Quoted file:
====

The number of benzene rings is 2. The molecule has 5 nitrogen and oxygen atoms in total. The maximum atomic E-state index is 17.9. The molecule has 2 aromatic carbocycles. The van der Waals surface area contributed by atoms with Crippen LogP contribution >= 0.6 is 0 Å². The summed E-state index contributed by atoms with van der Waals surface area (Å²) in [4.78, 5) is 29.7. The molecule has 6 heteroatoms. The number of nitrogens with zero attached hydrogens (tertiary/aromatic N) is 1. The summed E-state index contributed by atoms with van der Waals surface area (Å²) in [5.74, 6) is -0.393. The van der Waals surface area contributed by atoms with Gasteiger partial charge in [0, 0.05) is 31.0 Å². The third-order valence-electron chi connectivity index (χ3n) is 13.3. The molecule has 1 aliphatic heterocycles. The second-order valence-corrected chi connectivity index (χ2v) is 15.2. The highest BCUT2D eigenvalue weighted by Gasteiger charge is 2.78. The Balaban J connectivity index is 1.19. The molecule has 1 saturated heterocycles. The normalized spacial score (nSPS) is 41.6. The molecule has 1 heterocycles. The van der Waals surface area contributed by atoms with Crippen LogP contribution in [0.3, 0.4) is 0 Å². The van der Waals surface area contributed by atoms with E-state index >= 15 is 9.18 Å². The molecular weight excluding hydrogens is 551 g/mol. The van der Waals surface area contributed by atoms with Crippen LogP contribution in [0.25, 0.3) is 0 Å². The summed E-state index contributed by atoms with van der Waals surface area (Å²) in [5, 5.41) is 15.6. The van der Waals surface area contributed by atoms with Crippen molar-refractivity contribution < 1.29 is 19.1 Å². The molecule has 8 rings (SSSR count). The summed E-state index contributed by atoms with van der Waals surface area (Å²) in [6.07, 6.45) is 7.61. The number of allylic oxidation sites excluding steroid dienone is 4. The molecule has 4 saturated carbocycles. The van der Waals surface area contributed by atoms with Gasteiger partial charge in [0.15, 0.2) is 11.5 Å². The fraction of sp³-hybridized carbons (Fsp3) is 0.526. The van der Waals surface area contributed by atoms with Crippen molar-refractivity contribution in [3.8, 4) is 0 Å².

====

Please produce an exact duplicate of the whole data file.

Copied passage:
The number of benzene rings is 2. The molecule has 5 nitrogen and oxygen atoms in total. The maximum atomic E-state index is 17.9. The molecule has 2 aromatic carbocycles. The van der Waals surface area contributed by atoms with Crippen LogP contribution >= 0.6 is 0 Å². The summed E-state index contributed by atoms with van der Waals surface area (Å²) in [4.78, 5) is 29.7. The molecule has 6 heteroatoms. The number of nitrogens with zero attached hydrogens (tertiary/aromatic N) is 1. The summed E-state index contributed by atoms with van der Waals surface area (Å²) in [5.74, 6) is -0.393. The van der Waals surface area contributed by atoms with Gasteiger partial charge in [0, 0.05) is 31.0 Å². The third-order valence-electron chi connectivity index (χ3n) is 13.3. The molecule has 1 aliphatic heterocycles. The second-order valence-corrected chi connectivity index (χ2v) is 15.2. The highest BCUT2D eigenvalue weighted by Gasteiger charge is 2.78. The Balaban J connectivity index is 1.19. The molecule has 1 saturated heterocycles. The normalized spacial score (nSPS) is 41.6. The molecule has 1 heterocycles. The van der Waals surface area contributed by atoms with Crippen LogP contribution in [0.3, 0.4) is 0 Å². The van der Waals surface area contributed by atoms with E-state index >= 15 is 9.18 Å². The molecular weight excluding hydrogens is 551 g/mol. The van der Waals surface area contributed by atoms with Crippen LogP contribution in [0.25, 0.3) is 0 Å². The summed E-state index contributed by atoms with van der Waals surface area (Å²) in [5, 5.41) is 15.6. The van der Waals surface area contributed by atoms with Crippen molar-refractivity contribution < 1.29 is 19.1 Å². The molecule has 8 rings (SSSR count). The summed E-state index contributed by atoms with van der Waals surface area (Å²) in [6.07, 6.45) is 7.61. The number of allylic oxidation sites excluding steroid dienone is 4. The molecule has 4 saturated carbocycles. The van der Waals surface area contributed by atoms with Gasteiger partial charge in [0.15, 0.2) is 11.5 Å². The fraction of sp³-hybridized carbons (Fsp3) is 0.526. The van der Waals surface area contributed by atoms with Crippen molar-refractivity contribution in [3.8, 4) is 0 Å².